All plants contain potassium; generally, the more sun they’re exposed to, the more potassium they contain.  Eat a banana, which has lots of potassium, and your kidneys will think that you’re in the tropics, and that your skin must be roasting in the sun – making vitamin D – so they stop activating vitamin D. 

A vegetarian animal on a high-potassium diet needs access to salt, while a carnivorous animal gets its salt from the 3 percent sodium found in the vegetarian animal that it eats. Historically,  in the winter, we would be on a high-sodium animal-protein diet, which would tell the kidneys that the weather is not sunny, so you kidneys would activate the vitamin D much more vigorously.

Most people are no longer eating in accordance with the seasons, which means that their body is not in this natural rhythm.  Combine that with too much time indoors, at a desk, under florescent lighting and your setting yourself up for major deficiency.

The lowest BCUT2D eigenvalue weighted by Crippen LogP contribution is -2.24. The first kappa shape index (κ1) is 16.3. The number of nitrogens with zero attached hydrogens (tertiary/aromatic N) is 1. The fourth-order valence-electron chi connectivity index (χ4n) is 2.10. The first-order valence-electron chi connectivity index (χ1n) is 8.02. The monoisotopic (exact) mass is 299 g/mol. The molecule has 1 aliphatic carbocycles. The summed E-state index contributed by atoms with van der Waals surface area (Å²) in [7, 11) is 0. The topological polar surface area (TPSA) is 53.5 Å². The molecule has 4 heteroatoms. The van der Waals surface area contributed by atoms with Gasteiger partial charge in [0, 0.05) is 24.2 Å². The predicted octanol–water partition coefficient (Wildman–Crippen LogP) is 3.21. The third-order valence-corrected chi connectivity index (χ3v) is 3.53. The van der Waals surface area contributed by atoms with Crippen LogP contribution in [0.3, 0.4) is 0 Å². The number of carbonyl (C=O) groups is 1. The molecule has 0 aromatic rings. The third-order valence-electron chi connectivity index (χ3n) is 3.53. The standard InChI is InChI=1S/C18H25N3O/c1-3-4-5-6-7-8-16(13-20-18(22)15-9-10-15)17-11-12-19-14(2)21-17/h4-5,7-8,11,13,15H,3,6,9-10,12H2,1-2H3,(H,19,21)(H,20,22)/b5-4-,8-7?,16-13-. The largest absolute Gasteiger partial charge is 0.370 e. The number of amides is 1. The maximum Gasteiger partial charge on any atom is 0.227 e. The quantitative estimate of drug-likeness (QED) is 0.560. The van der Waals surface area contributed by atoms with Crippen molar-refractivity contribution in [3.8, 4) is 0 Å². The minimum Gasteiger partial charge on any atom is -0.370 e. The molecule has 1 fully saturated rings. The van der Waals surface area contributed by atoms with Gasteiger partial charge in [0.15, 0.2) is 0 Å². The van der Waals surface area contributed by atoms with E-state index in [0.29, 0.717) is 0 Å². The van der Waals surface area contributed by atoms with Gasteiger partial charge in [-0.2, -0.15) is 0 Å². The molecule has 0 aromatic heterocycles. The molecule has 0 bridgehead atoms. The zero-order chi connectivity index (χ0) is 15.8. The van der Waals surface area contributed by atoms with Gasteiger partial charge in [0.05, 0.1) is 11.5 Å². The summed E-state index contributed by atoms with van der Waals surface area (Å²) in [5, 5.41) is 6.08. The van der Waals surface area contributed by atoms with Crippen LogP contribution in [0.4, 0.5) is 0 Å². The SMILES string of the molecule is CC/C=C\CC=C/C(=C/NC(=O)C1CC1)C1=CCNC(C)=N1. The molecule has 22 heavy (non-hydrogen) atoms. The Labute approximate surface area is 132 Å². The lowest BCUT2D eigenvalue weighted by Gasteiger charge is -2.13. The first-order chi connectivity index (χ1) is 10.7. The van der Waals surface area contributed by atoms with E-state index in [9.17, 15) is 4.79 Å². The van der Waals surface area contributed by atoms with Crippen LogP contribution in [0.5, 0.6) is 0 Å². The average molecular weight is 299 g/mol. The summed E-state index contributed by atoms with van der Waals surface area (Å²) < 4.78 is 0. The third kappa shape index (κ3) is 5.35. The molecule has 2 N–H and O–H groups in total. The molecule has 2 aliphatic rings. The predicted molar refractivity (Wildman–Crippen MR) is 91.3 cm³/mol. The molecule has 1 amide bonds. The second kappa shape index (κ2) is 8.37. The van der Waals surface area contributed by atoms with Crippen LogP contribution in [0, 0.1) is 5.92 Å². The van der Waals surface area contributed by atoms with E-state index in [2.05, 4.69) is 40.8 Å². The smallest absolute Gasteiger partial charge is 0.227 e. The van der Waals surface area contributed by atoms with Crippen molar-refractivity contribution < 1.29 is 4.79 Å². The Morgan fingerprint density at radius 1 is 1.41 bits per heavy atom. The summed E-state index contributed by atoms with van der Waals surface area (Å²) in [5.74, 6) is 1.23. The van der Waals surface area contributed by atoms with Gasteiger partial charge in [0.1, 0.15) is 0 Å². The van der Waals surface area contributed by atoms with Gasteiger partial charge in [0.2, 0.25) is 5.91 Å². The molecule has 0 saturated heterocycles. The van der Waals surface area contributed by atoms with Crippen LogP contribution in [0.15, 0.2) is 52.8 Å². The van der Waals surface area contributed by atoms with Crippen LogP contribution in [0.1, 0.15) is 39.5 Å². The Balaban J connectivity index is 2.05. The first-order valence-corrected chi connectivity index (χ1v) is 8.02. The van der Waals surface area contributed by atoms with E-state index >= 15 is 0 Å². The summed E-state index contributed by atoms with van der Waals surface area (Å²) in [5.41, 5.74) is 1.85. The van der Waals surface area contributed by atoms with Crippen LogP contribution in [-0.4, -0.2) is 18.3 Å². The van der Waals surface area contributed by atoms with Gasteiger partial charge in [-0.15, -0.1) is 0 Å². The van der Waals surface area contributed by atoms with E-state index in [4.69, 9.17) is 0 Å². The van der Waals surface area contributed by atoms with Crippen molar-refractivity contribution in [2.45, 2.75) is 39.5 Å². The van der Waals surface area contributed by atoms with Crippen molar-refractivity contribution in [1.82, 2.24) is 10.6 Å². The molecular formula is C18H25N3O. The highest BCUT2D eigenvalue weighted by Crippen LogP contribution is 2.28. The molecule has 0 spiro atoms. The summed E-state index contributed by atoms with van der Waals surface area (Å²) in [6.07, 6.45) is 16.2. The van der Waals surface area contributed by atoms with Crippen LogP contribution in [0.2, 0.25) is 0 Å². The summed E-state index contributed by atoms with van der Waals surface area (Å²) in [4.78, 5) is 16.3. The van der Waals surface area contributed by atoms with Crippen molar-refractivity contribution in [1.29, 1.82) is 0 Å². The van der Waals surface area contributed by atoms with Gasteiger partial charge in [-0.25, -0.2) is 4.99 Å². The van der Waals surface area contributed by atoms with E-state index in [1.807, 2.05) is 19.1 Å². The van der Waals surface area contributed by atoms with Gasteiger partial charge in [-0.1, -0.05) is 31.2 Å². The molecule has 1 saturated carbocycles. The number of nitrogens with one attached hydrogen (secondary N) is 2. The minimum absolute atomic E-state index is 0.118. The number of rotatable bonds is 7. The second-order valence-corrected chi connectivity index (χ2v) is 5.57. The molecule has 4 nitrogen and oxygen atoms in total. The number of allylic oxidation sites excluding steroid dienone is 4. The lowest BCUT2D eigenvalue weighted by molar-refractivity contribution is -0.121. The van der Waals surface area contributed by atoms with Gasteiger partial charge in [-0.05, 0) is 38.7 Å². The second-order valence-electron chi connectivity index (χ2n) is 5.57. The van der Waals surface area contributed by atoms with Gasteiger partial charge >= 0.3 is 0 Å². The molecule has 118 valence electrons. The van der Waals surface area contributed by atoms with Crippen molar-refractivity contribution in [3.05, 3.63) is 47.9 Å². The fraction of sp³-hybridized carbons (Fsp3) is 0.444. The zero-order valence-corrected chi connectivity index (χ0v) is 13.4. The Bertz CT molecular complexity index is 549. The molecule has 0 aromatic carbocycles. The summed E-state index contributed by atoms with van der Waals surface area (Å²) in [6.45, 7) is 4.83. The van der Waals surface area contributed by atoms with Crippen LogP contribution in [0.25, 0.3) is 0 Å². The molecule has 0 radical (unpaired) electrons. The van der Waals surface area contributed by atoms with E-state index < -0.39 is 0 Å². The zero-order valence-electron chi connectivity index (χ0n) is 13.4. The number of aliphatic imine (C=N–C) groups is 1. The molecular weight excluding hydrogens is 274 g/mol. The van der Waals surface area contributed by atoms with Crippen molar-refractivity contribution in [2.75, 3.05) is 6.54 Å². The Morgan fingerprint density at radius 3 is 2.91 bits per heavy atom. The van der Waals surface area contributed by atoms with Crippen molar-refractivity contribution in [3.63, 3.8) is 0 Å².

This means that if you are eating a lot of veggies and not spending enough time outdoors, you actually could be doing your body harm!  

I am obviously not advocating that you stop eating your veggies but you do need to be getting healthy amounts of sunlight every day!  Also, eating with the seasons and naturally eating a diet higher in sodium/animal protein in the winter can help support your vitamin D levels.  

To your health,
Dr. Nancy

P.S.  Are you interested in learning more about eating with the seasons?  If so, let's chat!  I am super passionate about this and feel it is the missing piece of the puzzle for many healthy individuals.